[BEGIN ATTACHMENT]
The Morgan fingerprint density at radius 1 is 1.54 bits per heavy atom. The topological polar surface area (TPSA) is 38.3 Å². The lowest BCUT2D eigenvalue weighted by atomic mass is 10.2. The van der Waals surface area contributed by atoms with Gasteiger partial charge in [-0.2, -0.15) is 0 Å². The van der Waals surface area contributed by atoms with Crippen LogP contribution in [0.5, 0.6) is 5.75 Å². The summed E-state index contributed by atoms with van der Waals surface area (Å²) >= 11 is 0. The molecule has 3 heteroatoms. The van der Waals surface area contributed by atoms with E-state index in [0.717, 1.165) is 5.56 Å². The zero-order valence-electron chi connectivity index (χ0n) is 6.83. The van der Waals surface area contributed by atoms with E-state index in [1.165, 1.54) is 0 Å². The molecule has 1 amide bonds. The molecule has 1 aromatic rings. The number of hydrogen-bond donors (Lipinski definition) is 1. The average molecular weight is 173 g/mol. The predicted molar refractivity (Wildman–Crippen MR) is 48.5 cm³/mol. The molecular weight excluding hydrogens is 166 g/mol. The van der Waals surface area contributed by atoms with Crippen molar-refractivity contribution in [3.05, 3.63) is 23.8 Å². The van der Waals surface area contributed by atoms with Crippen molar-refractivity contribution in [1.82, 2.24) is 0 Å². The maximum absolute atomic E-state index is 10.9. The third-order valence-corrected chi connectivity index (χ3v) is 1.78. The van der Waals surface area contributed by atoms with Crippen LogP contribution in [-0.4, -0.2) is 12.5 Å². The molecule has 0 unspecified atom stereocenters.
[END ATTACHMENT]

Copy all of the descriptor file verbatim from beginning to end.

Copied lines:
The Morgan fingerprint density at radius 1 is 1.54 bits per heavy atom. The topological polar surface area (TPSA) is 38.3 Å². The lowest BCUT2D eigenvalue weighted by atomic mass is 10.2. The van der Waals surface area contributed by atoms with Gasteiger partial charge in [-0.2, -0.15) is 0 Å². The van der Waals surface area contributed by atoms with Crippen LogP contribution in [0.5, 0.6) is 5.75 Å². The summed E-state index contributed by atoms with van der Waals surface area (Å²) >= 11 is 0. The molecule has 3 heteroatoms. The van der Waals surface area contributed by atoms with E-state index in [0.717, 1.165) is 5.56 Å². The zero-order valence-electron chi connectivity index (χ0n) is 6.83. The van der Waals surface area contributed by atoms with E-state index in [1.165, 1.54) is 0 Å². The molecule has 1 amide bonds. The molecule has 1 aromatic rings. The number of hydrogen-bond donors (Lipinski definition) is 1. The average molecular weight is 173 g/mol. The predicted molar refractivity (Wildman–Crippen MR) is 48.5 cm³/mol. The molecular weight excluding hydrogens is 166 g/mol. The van der Waals surface area contributed by atoms with Crippen molar-refractivity contribution in [3.05, 3.63) is 23.8 Å². The van der Waals surface area contributed by atoms with Crippen molar-refractivity contribution in [1.82, 2.24) is 0 Å². The maximum absolute atomic E-state index is 10.9. The third-order valence-corrected chi connectivity index (χ3v) is 1.78. The van der Waals surface area contributed by atoms with Crippen LogP contribution in [-0.4, -0.2) is 12.5 Å². The molecule has 0 unspecified atom stereocenters.